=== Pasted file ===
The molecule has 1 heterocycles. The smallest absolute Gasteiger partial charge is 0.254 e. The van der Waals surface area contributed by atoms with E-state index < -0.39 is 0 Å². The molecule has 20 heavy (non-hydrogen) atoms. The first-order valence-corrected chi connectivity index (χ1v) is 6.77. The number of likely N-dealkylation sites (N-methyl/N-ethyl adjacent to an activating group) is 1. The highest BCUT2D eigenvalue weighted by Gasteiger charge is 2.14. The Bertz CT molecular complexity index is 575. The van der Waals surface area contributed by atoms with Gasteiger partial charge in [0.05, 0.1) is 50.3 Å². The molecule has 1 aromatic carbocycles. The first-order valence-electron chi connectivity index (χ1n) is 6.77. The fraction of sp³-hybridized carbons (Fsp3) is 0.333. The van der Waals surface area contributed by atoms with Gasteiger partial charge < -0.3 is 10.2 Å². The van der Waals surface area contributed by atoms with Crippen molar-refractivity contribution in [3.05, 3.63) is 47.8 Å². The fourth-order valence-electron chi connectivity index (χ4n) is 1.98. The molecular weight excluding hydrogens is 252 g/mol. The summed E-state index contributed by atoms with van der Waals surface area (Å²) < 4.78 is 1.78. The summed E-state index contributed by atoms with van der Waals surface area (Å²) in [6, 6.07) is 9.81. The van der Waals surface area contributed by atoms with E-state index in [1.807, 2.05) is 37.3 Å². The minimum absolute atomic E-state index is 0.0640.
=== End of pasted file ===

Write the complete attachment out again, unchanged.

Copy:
The molecule has 1 heterocycles. The smallest absolute Gasteiger partial charge is 0.254 e. The van der Waals surface area contributed by atoms with E-state index < -0.39 is 0 Å². The molecule has 20 heavy (non-hydrogen) atoms. The first-order valence-corrected chi connectivity index (χ1v) is 6.77. The number of likely N-dealkylation sites (N-methyl/N-ethyl adjacent to an activating group) is 1. The highest BCUT2D eigenvalue weighted by Gasteiger charge is 2.14. The Bertz CT molecular complexity index is 575. The van der Waals surface area contributed by atoms with Gasteiger partial charge in [0.05, 0.1) is 50.3 Å². The molecule has 1 aromatic carbocycles. The first-order valence-electron chi connectivity index (χ1n) is 6.77. The fraction of sp³-hybridized carbons (Fsp3) is 0.333. The van der Waals surface area contributed by atoms with Gasteiger partial charge < -0.3 is 10.2 Å². The van der Waals surface area contributed by atoms with Crippen molar-refractivity contribution in [3.05, 3.63) is 47.8 Å². The fourth-order valence-electron chi connectivity index (χ4n) is 1.98. The molecular weight excluding hydrogens is 252 g/mol. The summed E-state index contributed by atoms with van der Waals surface area (Å²) < 4.78 is 1.78. The summed E-state index contributed by atoms with van der Waals surface area (Å²) in [6, 6.07) is 9.81. The van der Waals surface area contributed by atoms with E-state index in [1.807, 2.05) is 37.3 Å². The minimum absolute atomic E-state index is 0.0640.